The Christian Science Monitor

How free is ‘free college’?

Tufayel Ahmed is leading an ordinary college life with an extraordinary price tag for tuition: $0.

Zero.

The first in his Bengali-immigrant family to attend college, he’s the beneficiary of a statewide program that will cover four years of tuition so he can earn a bachelor’s degree in computer science at the public City College of New York (CCNY), an oasis in Upper Manhattan where the quad’s chunky neo-Gothic buildings remind him of castles.

The lean freshman with a thick wave of black hair atop his forehead lives at home in Queens, and he doesn’t anticipate needing any loans. “That was actually one of my goals, to make sure that I’m able to finish college without having to have a huge debt on my shoulder,” Mr. Ahmed says.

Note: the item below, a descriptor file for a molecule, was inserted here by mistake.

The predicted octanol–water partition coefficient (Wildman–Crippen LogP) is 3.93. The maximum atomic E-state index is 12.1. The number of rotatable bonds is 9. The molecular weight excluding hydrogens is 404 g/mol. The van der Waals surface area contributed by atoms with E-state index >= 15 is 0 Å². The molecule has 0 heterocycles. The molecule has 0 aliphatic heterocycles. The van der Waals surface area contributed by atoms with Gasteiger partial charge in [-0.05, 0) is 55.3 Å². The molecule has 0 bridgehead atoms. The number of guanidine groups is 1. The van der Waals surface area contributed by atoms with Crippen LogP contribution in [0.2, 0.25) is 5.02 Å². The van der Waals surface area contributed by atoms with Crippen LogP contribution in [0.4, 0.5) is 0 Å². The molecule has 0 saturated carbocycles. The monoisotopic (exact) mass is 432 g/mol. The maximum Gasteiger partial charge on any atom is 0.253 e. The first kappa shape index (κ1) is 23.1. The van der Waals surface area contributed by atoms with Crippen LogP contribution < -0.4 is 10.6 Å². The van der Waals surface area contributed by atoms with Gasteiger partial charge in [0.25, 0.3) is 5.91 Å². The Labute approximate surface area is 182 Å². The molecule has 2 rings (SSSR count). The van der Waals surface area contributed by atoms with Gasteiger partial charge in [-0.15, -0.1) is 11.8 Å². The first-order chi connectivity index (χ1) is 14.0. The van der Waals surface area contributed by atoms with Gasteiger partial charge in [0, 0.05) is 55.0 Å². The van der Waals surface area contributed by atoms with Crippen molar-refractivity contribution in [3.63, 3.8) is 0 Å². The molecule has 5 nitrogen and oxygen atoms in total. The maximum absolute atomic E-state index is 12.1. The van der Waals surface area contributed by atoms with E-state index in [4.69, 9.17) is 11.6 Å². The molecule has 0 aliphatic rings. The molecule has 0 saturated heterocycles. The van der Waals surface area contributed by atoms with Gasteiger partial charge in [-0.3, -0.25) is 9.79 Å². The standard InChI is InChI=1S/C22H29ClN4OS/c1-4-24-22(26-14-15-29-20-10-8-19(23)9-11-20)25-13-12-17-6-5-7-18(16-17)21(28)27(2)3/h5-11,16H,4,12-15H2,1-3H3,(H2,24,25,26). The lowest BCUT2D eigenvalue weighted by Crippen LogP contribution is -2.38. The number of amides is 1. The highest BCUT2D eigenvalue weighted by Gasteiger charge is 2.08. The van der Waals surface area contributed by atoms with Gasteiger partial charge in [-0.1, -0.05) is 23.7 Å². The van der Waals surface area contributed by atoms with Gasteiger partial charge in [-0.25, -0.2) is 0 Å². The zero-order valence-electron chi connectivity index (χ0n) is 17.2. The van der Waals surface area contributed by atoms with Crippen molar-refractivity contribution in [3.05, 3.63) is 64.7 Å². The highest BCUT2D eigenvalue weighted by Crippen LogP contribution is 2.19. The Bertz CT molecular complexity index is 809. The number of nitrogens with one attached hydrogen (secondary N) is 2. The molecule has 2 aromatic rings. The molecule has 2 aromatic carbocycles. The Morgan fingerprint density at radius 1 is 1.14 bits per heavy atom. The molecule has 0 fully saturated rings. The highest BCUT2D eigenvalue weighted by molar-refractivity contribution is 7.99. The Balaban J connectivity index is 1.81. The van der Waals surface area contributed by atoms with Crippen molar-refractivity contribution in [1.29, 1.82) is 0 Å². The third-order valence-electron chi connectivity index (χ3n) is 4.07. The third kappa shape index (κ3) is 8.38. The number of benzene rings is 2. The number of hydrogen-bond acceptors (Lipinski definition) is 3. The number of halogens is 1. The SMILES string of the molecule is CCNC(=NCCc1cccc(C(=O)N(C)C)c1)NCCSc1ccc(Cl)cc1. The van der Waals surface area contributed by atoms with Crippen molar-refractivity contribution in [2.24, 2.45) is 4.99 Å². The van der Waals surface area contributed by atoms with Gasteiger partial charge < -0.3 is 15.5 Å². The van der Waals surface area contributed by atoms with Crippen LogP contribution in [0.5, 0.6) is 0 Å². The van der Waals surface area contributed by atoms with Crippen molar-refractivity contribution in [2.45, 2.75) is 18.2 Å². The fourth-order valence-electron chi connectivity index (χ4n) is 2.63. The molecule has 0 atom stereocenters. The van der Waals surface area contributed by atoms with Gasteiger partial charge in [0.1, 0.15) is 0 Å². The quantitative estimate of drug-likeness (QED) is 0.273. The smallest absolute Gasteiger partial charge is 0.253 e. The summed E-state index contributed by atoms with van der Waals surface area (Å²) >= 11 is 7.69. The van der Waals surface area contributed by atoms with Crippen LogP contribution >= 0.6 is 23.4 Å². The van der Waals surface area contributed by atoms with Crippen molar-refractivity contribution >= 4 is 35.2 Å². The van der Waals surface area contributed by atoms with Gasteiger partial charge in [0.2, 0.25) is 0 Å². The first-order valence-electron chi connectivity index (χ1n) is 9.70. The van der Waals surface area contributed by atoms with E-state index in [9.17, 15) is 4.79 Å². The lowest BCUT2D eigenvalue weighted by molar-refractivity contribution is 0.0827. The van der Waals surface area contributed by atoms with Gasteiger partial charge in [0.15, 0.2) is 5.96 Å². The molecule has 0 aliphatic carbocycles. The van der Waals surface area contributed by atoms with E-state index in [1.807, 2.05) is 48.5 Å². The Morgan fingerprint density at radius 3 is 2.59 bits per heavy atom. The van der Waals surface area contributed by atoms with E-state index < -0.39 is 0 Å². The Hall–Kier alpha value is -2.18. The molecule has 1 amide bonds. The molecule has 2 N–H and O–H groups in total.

His father’s income from working at a hotel disqualifies him for federal Pell grants and the state’s tuition assistance program for low-income students. But in 2017, New York state rolled out its Excelsior Scholarship with families like Mr. Ahmed’s in mind. It expands help from the state to much of the middle class, covering public tuition not already paid for by other grants for students with a household income under $125,000. Recipients need to be state residents for a year before college, enroll as full-time undergraduates, and stay on track to finish on time. 

The offer is a bold step that people often refer to with an even bolder shorthand: “free college.”

Free college isn’t as simple as the hyperbolic label makes it sound. Living expenses – on or off campus – and other non-tuition costs are often higher than public tuition, and aren’t covered by most programs. But the catchy phrase represents a growing sentiment that cost has put college

Politically popular Trial and error in executionOne example: stymied by creditsA carrot or a stick?Free vs. debt-free

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